Wildlife Conservation Efforts

Japan resumes commercial whaling after 31 years


From UPSC perspective, the following things are important :

Prelims level : IWC

Mains level : Mandate of IWC

  • Japan has resumed commercial whaling after 31 years, meeting a long-cherished goal of traditionalists that’s seen as a largely lost cause.
  • Japan’s six-month notice to withdraw from the International Whaling Commission took effect.


  • Some countries under the umbrella of scientific research are continuously killing the whales and selling meat and producing whale oil, which has brought various whales under the category of endangered species and are vanishing day by day.
  • Japan, Iceland and Norway are some of the countries recorded with largest number of commercial whaling.
  • Japan was an IWC member since 1951.

Reasons for Japan’s Withdrawal

  • Japan has been practicing commercial whale hunting for past 30 years under a scientific programme, granted as an exception under the IWC ban.
  • Small-scale whaling is traditional in some parts of Japan, but whale meat was only ever popular in the postwar period.
  • Japan has used whales not only as a source of protein but also for a variety of other purposes.
  • Engagement in whaling has been supporting local communities, and thereby developed the life and culture of using whales.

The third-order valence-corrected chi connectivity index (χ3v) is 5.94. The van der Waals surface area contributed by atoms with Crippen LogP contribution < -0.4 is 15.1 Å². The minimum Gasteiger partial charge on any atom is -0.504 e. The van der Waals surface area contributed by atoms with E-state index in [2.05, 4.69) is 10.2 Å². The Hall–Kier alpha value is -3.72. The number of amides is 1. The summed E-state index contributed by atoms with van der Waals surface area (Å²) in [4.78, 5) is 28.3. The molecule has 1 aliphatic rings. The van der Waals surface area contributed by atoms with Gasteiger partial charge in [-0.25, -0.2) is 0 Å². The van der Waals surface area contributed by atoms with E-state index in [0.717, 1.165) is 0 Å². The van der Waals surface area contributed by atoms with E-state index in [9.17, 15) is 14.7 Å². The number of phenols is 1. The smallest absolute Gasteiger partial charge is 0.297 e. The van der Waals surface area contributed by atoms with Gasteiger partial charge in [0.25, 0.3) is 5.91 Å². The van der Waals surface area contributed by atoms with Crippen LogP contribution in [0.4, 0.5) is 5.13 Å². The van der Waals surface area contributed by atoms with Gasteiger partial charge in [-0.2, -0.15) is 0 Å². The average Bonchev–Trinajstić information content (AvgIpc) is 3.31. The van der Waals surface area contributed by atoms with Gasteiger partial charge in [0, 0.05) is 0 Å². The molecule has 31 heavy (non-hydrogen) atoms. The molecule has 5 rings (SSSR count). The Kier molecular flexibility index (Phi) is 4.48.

Why whale meat?

  • Whale meat was an affordable source of protein during the lean times after World War II, with consumption peaking at 223,000 tons in 1962.
  • But whale was quickly replaced by other meats.
  • Whale meat consumption was down to 6,000 tons in 1986, a year before the commercial whaling moratorium imposed by the IWC.


International Whaling Commission (IWC)

  • The IWC is an Inter-Governmental Organisation set up by the terms of the International Convention for the Regulation of Whaling (ICRW) signed in Washington, D.C in 1946.
  • It aims to provide for the proper conservation of whale stocks and thus make possible the orderly development of the whaling industry.
  • The main duty of the IWC is to keep under review and revise as necessary the measures laid down in the Schedule to the Convention which govern the conduct of whaling throughout the world.
  • The body is the first piece of International Environmental Legislation established in 1946.
  • Commercial whaling was banned by the IWC in 1986 after some species were almost driven to extinction.
  • 89 countries have the membership of in IWC and all the member countries are signatories to this convention.
  • India is a member state of the IWC.
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